Authors: Chelsea Camaron,Mj Fields
Copyright © Chelsea Camaron and MJ Fields 2015
All rights reserved. No part of this publication may be reproduced, distributed, or transmitted in any form or by any means, or stored in a database or retrieval system, without the prior written permission of Chelsea Camaron and MJ Fields, except as permitted under the U.S. Copyright Act of 1976.
This is a work of fiction. All characters, organizations, and events portrayed in this novel are either products of the author’s imagination or are used fictitiously. Any resemblance to actual events, locales, or persons, living or dead, is entirely coincidental.
1st Edition Published: March 2015
Cover Design by: IndieVention Designs
Cover Model: Jared Caldwell
Photographer: Furious Fotog
Editing by: C&D Editing
Formatting by: IndieVention Designs
This is a work of fiction. All names, characters, places and events portrayed in this book either are from the author’s imagination or are used fictitiously. Any similarity to real persons, living or dead, establishments, events, or location is purely coincidental and not intended by the author. Please do not take offense to the content, as it is FICTION.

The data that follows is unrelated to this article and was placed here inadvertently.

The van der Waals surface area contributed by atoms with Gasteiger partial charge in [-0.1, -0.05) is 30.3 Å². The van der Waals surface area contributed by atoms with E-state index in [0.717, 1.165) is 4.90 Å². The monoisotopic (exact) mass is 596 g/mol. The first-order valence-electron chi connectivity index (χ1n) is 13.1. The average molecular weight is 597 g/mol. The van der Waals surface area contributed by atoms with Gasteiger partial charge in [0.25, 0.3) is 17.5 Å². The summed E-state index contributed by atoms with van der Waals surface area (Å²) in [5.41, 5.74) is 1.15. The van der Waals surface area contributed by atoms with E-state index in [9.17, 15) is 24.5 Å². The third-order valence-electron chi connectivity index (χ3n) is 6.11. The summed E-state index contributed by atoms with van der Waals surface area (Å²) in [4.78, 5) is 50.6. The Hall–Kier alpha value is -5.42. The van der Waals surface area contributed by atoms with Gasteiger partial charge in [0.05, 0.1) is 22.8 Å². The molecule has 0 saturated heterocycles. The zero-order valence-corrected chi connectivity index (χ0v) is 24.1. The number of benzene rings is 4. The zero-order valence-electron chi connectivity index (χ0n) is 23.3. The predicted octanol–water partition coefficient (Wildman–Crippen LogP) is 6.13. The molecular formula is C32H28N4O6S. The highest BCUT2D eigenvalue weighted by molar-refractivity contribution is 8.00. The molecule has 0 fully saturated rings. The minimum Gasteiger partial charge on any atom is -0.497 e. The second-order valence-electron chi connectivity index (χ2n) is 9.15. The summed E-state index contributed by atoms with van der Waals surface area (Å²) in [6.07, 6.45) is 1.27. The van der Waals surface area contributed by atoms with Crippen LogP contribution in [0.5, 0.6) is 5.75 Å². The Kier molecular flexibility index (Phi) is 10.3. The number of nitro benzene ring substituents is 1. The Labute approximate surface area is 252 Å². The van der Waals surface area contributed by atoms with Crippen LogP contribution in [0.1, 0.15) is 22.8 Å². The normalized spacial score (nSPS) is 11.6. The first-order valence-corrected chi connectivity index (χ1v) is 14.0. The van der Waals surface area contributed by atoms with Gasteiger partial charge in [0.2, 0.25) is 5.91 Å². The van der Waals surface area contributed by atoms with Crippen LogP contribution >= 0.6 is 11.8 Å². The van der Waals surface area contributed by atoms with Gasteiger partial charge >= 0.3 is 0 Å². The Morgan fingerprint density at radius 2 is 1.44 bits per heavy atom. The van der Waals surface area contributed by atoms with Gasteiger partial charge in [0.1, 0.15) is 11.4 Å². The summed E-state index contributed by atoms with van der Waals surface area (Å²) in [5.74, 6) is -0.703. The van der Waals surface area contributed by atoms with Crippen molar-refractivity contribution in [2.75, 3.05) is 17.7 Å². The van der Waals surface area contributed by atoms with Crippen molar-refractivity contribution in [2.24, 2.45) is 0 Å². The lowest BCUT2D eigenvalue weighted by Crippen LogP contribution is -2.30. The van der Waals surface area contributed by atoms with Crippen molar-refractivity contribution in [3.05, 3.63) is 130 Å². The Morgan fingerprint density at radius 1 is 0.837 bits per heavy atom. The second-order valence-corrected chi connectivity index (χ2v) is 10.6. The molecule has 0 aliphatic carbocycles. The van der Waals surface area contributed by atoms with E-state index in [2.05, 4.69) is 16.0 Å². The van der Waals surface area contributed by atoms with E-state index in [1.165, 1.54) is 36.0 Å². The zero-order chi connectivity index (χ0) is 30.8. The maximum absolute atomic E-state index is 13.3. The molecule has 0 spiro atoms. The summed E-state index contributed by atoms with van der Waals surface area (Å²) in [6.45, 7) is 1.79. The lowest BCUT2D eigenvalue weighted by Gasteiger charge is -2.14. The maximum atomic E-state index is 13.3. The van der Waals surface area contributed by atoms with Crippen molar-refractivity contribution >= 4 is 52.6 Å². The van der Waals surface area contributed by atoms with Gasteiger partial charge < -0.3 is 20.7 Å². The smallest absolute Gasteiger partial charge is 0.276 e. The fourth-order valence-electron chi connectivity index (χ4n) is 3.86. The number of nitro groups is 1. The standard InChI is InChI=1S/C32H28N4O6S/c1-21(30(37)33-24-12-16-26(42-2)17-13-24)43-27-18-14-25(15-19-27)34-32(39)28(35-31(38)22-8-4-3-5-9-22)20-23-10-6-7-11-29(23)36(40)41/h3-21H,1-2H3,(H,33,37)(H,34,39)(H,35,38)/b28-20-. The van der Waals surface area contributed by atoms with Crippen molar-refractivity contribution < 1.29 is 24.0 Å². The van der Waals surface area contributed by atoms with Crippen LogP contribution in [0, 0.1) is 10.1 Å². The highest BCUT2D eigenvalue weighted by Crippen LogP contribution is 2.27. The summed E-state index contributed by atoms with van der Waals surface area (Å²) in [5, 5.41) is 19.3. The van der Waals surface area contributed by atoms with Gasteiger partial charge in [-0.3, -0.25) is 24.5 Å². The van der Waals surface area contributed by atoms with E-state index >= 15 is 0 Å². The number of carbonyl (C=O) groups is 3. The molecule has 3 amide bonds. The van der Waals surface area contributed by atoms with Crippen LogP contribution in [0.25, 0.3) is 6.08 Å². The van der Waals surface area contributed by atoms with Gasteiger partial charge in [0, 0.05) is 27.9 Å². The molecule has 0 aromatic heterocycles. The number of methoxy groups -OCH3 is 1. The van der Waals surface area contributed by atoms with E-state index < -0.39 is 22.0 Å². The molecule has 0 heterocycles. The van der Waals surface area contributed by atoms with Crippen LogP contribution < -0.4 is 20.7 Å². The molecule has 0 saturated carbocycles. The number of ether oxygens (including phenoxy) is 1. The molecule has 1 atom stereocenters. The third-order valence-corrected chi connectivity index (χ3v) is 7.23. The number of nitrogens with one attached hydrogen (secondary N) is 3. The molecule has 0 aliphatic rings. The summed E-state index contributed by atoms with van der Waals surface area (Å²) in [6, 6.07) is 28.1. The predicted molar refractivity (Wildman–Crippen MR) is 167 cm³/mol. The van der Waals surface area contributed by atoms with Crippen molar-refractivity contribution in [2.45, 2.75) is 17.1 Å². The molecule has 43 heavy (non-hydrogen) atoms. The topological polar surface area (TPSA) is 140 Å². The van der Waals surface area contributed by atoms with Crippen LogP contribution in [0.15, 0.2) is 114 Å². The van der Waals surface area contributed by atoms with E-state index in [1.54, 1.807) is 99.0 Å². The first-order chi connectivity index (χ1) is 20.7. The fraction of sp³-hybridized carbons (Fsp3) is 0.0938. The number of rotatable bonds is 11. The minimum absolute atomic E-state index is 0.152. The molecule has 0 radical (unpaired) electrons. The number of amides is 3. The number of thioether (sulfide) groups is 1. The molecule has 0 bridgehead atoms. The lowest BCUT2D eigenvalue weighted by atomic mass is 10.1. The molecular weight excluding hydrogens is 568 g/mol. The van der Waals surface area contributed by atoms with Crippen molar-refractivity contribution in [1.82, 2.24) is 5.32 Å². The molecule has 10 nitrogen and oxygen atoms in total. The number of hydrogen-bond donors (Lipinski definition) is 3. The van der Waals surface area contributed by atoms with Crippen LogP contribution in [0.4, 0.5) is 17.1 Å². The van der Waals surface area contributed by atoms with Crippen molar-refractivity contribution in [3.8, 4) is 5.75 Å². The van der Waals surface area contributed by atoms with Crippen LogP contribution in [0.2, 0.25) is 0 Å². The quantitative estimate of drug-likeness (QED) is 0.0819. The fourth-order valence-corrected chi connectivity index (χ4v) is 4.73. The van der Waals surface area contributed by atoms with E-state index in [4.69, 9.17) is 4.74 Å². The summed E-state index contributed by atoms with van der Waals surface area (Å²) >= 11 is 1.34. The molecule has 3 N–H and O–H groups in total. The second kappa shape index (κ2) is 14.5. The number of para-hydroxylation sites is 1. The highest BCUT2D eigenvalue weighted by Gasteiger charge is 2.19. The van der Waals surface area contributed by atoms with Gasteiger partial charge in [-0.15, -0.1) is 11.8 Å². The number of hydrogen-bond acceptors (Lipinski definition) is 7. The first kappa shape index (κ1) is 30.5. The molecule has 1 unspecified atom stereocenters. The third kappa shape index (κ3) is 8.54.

Trademarks: This book identifies product names and services known to be trademarks, registered trademarks, or service marks of their respective holders, The authors acknowledges the trademarked status in this work of fiction. The publication and use of these trademarks is not authorized, associated with, or sponsored by the trademark owners.
This book contains mature content not suitable for those under the age of 18. Involves strong language and sexual situations. All parties portrayed in sexual situations are adults over the age of 18.
All characters are fictional. Any similarities are purely coincidental.
“One bourbon, one shot, one night—that’s my world. Life is finally getting on track for me and my brothers. Things are far from perfect, but after removing the thorn from our sides, they damn sure are looking up.” –Hendrix Caldwell.
Hendrix Caldwell, the oldest of the Caldwell brothers, is the ever steady voice of reason out of the three Detroit—Rock City’s—wild boys. Focused, determined, and living with a chip on his shoulder, Hendrix is married to his bar, allowing no time for anything more than a casual hook up. Work hard, play harder—that is the Caldwell brothers’ way.
For Olivia Gordon, life is nothing except the school of hard knocks. Born as the consequence of a one night stand, Olivia didn’t have the childhood found in movies and books. However, she’s all grown up now and completely on her own. Drowning in debt, she is looking for a small break in life, but the hits just keep on coming.